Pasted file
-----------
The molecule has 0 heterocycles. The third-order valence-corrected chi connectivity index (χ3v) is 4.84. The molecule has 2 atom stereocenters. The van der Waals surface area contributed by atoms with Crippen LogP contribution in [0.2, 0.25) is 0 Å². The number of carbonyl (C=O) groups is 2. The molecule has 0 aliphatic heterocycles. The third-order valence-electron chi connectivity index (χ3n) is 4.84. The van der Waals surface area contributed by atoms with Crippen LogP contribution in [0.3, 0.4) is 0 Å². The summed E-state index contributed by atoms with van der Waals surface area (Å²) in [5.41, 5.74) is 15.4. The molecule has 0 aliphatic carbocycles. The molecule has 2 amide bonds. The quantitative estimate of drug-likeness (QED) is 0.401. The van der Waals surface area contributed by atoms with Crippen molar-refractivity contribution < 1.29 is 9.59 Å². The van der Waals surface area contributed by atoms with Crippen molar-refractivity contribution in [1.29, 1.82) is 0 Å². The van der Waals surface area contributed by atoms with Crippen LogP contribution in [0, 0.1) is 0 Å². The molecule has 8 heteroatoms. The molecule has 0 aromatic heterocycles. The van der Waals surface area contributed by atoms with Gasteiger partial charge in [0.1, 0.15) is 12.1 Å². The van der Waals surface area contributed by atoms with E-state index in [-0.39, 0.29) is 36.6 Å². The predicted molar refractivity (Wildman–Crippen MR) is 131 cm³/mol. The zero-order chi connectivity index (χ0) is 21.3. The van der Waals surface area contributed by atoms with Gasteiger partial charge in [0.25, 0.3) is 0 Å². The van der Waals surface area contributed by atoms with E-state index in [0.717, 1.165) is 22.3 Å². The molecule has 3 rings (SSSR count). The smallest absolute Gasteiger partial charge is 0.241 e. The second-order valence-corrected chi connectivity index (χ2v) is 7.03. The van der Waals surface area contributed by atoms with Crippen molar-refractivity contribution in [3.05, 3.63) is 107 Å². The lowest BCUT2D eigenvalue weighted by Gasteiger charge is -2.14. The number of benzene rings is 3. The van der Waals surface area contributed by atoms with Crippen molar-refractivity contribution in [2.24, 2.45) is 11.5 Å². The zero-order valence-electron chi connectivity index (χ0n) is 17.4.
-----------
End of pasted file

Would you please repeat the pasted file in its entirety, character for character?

The molecule has 0 heterocycles. The third-order valence-corrected chi connectivity index (χ3v) is 4.84. The molecule has 2 atom stereocenters. The van der Waals surface area contributed by atoms with Crippen LogP contribution in [0.2, 0.25) is 0 Å². The number of carbonyl (C=O) groups is 2. The molecule has 0 aliphatic heterocycles. The third-order valence-electron chi connectivity index (χ3n) is 4.84. The van der Waals surface area contributed by atoms with Crippen LogP contribution in [0.3, 0.4) is 0 Å². The summed E-state index contributed by atoms with van der Waals surface area (Å²) in [5.41, 5.74) is 15.4. The molecule has 0 aliphatic carbocycles. The molecule has 2 amide bonds. The quantitative estimate of drug-likeness (QED) is 0.401. The van der Waals surface area contributed by atoms with Crippen molar-refractivity contribution < 1.29 is 9.59 Å². The van der Waals surface area contributed by atoms with Crippen molar-refractivity contribution in [1.29, 1.82) is 0 Å². The van der Waals surface area contributed by atoms with Crippen LogP contribution in [0, 0.1) is 0 Å². The molecule has 8 heteroatoms. The molecule has 0 aromatic heterocycles. The van der Waals surface area contributed by atoms with Gasteiger partial charge in [0.1, 0.15) is 12.1 Å². The van der Waals surface area contributed by atoms with E-state index in [-0.39, 0.29) is 36.6 Å². The predicted molar refractivity (Wildman–Crippen MR) is 131 cm³/mol. The zero-order chi connectivity index (χ0) is 21.3. The van der Waals surface area contributed by atoms with Gasteiger partial charge in [0.25, 0.3) is 0 Å². The van der Waals surface area contributed by atoms with E-state index in [0.717, 1.165) is 22.3 Å². The molecule has 3 rings (SSSR count). The smallest absolute Gasteiger partial charge is 0.241 e. The second-order valence-corrected chi connectivity index (χ2v) is 7.03. The van der Waals surface area contributed by atoms with Crippen molar-refractivity contribution in [3.05, 3.63) is 107 Å². The lowest BCUT2D eigenvalue weighted by Gasteiger charge is -2.14. The number of benzene rings is 3. The van der Waals surface area contributed by atoms with Crippen molar-refractivity contribution in [2.24, 2.45) is 11.5 Å². The zero-order valence-electron chi connectivity index (χ0n) is 17.4.